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    dang it you guys beat me to it.
     
  4. nbdysfu
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    nbdysfu Member

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    How simpler could it be? :bow2:
     
  5. theim
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    theim Senior Member

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    Of course. Arafat's statement makes perfect sense.

    When people are poor and destitute and being oppressed, trying to find a peaceful solution, the UN does not care.

    When people take up guns and kill innocent people who did nothing wrong, the UN appeases them and gives them what they want.
     
  6. -Cp
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    -Cp Senior Member

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    they should bury him in Kerry's backyard - as he'd appreciate it passing the "global test"
     
  7. 5stringJeff
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    5stringJeff Senior Member

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    Frankly, the world is a better place today, because there is one less terrorist in it. I, for one, will sleep a little more soundly tonight.
     
  8. nosarcasm
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    nosarcasm Active Member

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    http://www.boston.com/news/globe/editorial_opinion/oped/articles/2004/11/11/arafat_the_monster/


    Arafat the monster
    By Jeff Jacoby, Globe Columnist | November 11, 2004

    YASSER ARAFAT died at age 75, lying in bed surrounded by familiar faces. He left this world peacefully, unlike the thousands of victims he sent to early graves.

    In a better world, the PLO chief would have met his end on a gallows, hanged for mass murder much as the Nazi chiefs were hanged at Nuremberg. In a better world, the French president would not have paid a visit to the bedside of such a monster. In a better world, George Bush would not have said, on hearing the first reports that Arafat had died, "God bless his soul."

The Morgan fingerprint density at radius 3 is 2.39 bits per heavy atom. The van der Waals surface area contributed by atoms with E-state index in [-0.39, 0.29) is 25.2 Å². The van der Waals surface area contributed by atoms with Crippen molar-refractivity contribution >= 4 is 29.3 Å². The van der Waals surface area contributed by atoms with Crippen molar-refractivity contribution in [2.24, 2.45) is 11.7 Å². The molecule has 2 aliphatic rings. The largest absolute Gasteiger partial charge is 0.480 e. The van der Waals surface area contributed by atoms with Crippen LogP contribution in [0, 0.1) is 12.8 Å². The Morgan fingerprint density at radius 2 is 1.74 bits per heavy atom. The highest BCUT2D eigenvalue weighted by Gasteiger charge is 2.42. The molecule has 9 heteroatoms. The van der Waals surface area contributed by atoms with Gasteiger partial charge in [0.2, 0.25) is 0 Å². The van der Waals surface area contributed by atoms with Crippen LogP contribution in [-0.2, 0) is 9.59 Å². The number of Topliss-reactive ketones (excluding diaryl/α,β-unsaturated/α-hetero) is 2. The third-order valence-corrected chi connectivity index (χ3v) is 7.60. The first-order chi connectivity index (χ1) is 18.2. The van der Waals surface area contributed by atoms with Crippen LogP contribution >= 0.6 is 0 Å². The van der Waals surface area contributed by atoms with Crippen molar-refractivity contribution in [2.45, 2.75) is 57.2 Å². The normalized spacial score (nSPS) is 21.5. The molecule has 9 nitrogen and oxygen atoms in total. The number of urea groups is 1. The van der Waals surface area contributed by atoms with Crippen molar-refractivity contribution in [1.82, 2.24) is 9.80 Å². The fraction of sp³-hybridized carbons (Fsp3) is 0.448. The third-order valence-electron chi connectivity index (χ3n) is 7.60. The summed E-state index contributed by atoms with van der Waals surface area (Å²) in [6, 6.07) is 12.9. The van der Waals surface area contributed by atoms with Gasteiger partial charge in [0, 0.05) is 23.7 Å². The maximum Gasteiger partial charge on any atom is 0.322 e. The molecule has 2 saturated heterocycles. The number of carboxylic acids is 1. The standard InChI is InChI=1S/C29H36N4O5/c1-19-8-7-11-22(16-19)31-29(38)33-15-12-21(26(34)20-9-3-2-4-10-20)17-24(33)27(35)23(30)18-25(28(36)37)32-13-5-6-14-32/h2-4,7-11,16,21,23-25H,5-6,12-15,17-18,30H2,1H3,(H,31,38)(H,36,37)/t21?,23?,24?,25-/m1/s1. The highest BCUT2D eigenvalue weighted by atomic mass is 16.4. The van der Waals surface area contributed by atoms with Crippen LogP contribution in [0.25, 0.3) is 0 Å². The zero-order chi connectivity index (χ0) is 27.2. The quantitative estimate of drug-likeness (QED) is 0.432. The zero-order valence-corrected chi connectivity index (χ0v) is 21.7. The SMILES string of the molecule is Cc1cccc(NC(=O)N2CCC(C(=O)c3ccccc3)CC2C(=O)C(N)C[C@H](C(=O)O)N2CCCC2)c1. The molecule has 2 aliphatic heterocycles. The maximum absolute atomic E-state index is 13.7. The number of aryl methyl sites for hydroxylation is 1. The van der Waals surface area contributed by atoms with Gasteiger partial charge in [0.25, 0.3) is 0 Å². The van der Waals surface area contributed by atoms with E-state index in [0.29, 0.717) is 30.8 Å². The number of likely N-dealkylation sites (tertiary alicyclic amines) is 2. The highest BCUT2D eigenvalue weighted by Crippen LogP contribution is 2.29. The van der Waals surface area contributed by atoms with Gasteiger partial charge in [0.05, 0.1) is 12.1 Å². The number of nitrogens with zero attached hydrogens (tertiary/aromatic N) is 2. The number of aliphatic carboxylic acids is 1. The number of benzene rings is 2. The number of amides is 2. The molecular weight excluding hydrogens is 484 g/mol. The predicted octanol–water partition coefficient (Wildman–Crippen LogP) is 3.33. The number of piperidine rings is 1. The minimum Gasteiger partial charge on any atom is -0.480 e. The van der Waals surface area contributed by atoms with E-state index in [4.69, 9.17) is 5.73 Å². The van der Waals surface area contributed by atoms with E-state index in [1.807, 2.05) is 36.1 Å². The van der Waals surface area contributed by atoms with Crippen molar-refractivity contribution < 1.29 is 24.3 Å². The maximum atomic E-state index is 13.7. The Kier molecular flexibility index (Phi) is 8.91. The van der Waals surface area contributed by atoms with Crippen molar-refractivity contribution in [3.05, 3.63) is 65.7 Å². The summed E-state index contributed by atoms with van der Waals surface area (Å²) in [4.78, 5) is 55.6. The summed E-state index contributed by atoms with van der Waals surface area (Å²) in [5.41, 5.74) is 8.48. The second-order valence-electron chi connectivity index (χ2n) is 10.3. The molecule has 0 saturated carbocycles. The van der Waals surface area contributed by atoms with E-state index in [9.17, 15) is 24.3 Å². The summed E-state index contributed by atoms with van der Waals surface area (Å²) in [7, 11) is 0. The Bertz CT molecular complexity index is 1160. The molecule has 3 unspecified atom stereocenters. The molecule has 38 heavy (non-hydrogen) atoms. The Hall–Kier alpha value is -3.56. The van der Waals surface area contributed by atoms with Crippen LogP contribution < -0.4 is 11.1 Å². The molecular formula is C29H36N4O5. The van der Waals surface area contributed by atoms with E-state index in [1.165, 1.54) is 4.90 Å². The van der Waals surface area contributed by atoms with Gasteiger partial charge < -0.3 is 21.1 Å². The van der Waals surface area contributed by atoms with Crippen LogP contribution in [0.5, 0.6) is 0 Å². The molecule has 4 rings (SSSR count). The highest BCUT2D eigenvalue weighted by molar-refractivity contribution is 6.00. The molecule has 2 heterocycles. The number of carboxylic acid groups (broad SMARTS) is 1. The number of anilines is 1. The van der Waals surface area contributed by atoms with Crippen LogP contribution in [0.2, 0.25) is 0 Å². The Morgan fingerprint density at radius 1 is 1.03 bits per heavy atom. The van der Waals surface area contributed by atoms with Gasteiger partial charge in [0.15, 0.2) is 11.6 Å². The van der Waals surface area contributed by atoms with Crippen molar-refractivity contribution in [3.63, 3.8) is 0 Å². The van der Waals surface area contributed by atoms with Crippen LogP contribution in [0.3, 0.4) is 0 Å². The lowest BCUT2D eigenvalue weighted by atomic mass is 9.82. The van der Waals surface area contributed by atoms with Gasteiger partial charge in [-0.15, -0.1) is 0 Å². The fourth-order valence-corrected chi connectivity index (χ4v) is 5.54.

God bless his soul? What a grotesque idea! Bless the soul of the man who brought modern terrorism to the world? Who sent his agents to slaughter athletes at the Olympics, blow airliners out of the sky, bomb schools and pizzerias, machine-gun passengers in airline terminals? Who lied, cheated, and stole without compunction? Who inculcated the vilest culture of Jew-hatred since the Third Reich? Human beings might stoop to bless a creature so evil -- as indeed Arafat was blessed, with money, deference, even a Nobel Prize -- but God, I am quite sure, will damn him for eternity.

    Arafat always inspired flights of nonsense from Western journalists, and his last two weeks were no exception.

    Derek Brown wrote in The Guardian that Arafat's "undisputed courage as a guerrilla leader" was exceeded only "by his extraordinary courage" as a peace negotiator. But it is an odd kind of courage that expresses itself in shooting unarmed victims -- or in signing peace accords and then flagrantly violating their terms.

    Another commentator, columnist Gwynne Dyer, asked, "So what did Arafat do right?" The answer: He drew worldwide attention to the Palestinian cause, "for the most part by successful acts of terror." In other words, butchering innocent human beings was "right," since it served an ulterior political motive. No doubt that thought brings daily comfort to all those who were forced to bury a child, parent, or spouse because of Arafat's "successful" terrorism.

    Some journalists couldn't wait for Arafat's actual death to begin weeping for him. Take the BBC's Barbara Plett, who burst into tears on the day he was airlifted out of the West Bank. "When the helicopter carrying the frail old man rose above his ruined compound," Plett reported from Ramallah, "I started to cry." Normal people don't weep for brutal murderers, but Plett made it clear that her empathy for Arafat -- whom she praised as "a symbol of Palestinian unity, steadfastness, and resistance" -- was heartfelt:

    "I remember well when the Israelis re-conquered the West Bank more than two years ago, how they drove their tanks and bulldozers into Mr. Arafat's headquarters, trapping him in a few rooms, and throwing a military curtain around Ramallah. I remember how Palestinians admired his refusal to flee under fire. They told me: `Our leader is sharing our pain, we are all under the same siege.' And so was I." Such is the state of journalism at the BBC, whose reporters do not seem to have any trouble reporting, dry-eyed, on the plight of Arafat's victims. (That is, when they mention them -- which Plett's teary bon voyage to Arafat did not.)

    And what about those victims? Why were they scarcely remembered in this Arafat death watch?

    How is it possible to reflect on Arafat's most enduring legacy -- the rise of modern terrorism -- without recalling the legions of men, women, and children whose lives he and his followers destroyed? If Osama bin Laden were on his deathbed, would we neglect to mention all those he murdered on 9/11?